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Albert Kantner
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Publisher
    (April 11, 1897-March 17, 1973)
    Born in Baranovitch, Russian Federation
    In 1941, began publishing what was to become known as 'Classics Illustrated,' a line of comic books that gave literary classics such as 'War of the Worlds (pictured) the comic book treatment
    Also began publishing 'Classics Illustrated Junior' giving fairy tales the comic book treatment for small children in 1953
    169 total issues including the first issue, 'The Three Musketeers'
    Other titles included; Ivanhoe, Oliver Twist, Mysterious Island, The Deerslayer, Don Quixote, Moby Dick, Hamlet, Uncle Tom's Cabin, and Gulliver's Travels
    Classics Illustrated versions of some books were used as Cliff Notes style cheat sheets.
    Some of the treatments were bowdlerized to the point of giving the original versions a disservice.
    He was a high school dropout.
    Some of the titles were less than classics such as Jules Verne's obscure 'Off on a Comet' and some weren't literary classics at all, such as the original to Classics Illustrated, 'World War II.'
    He didn't actually do any of the writing or artwork.
    His titles suffered an inexplicable drop in popularity (television perhaps?) in the late sixties and his company folded shortly after he sold it in the early seventies.
    The Great Depression destroyed his real estate business.
    He introduced millions of children to works of classic literature that they probably would never have experienced otherwise.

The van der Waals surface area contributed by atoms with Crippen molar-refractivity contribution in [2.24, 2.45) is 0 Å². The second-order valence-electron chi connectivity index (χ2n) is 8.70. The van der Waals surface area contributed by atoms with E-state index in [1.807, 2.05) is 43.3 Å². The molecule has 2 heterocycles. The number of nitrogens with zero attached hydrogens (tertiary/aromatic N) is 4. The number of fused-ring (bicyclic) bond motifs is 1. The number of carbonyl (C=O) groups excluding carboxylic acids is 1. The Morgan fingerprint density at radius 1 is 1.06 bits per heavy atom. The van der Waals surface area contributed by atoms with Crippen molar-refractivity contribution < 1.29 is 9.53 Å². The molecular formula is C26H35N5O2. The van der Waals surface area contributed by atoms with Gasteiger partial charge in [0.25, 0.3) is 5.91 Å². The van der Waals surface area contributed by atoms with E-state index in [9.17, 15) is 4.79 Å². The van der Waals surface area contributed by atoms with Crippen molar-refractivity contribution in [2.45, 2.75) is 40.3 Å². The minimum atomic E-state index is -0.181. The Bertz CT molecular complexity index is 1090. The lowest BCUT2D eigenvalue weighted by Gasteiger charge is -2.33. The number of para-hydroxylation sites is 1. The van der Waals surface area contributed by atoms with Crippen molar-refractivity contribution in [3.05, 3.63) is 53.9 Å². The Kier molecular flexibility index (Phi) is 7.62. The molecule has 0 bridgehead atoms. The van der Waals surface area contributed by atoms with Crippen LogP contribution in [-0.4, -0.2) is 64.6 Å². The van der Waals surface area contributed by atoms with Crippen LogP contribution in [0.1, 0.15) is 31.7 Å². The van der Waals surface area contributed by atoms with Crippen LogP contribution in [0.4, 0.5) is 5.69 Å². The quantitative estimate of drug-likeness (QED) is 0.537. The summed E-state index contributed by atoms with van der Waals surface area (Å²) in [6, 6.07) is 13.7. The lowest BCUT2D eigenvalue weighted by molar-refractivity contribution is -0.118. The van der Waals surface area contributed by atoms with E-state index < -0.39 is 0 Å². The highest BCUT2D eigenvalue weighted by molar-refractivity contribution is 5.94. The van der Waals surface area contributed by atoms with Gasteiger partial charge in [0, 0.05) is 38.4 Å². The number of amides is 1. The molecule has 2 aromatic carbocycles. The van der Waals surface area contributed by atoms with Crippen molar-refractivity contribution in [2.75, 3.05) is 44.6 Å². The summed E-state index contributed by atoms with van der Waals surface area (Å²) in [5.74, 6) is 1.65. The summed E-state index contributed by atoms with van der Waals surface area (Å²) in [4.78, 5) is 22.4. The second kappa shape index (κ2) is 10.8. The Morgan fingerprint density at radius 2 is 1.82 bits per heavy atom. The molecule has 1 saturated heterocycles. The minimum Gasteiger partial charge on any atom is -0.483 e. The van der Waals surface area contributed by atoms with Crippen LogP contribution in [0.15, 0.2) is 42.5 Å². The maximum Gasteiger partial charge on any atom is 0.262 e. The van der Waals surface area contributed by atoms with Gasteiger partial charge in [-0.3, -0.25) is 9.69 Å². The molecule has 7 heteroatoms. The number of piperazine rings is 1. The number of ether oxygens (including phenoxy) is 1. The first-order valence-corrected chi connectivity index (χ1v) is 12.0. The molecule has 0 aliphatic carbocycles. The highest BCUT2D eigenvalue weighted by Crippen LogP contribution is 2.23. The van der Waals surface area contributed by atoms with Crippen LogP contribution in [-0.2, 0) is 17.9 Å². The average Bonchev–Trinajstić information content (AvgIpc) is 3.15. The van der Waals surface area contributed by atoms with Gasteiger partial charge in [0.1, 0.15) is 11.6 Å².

Classics Illustrated was one of the biggest success stories in the history of comics, by 1960 they were selling over 262,000 copies a MONTH!
    He didn't allow advertising in any of his comics.
    He took a lot of heat off the comic book industry that had developed a poor reputation by the fifties.
    He looked a little like Walt Disney.
    He developed an appointment book for doctors and dentists and invented both a fully operational toy telegraph set and a working toy crystal radio set.
    He had a wide variety of leisure interests including; fishing, baseball, reading and the theater and gave extensively to philanthropy, especially Jewish charities.
    Both Classics Illustrated and Classics Illustrated Junior were so popular and so well done that they were actually used in schools as textbooks.
    The art in his books was across the board fantastic.
    Being remembered as a philanthropist who helped introduce children to science and great literature is about a good a way to be remembered as is possible.

Credit: tom_jeffords


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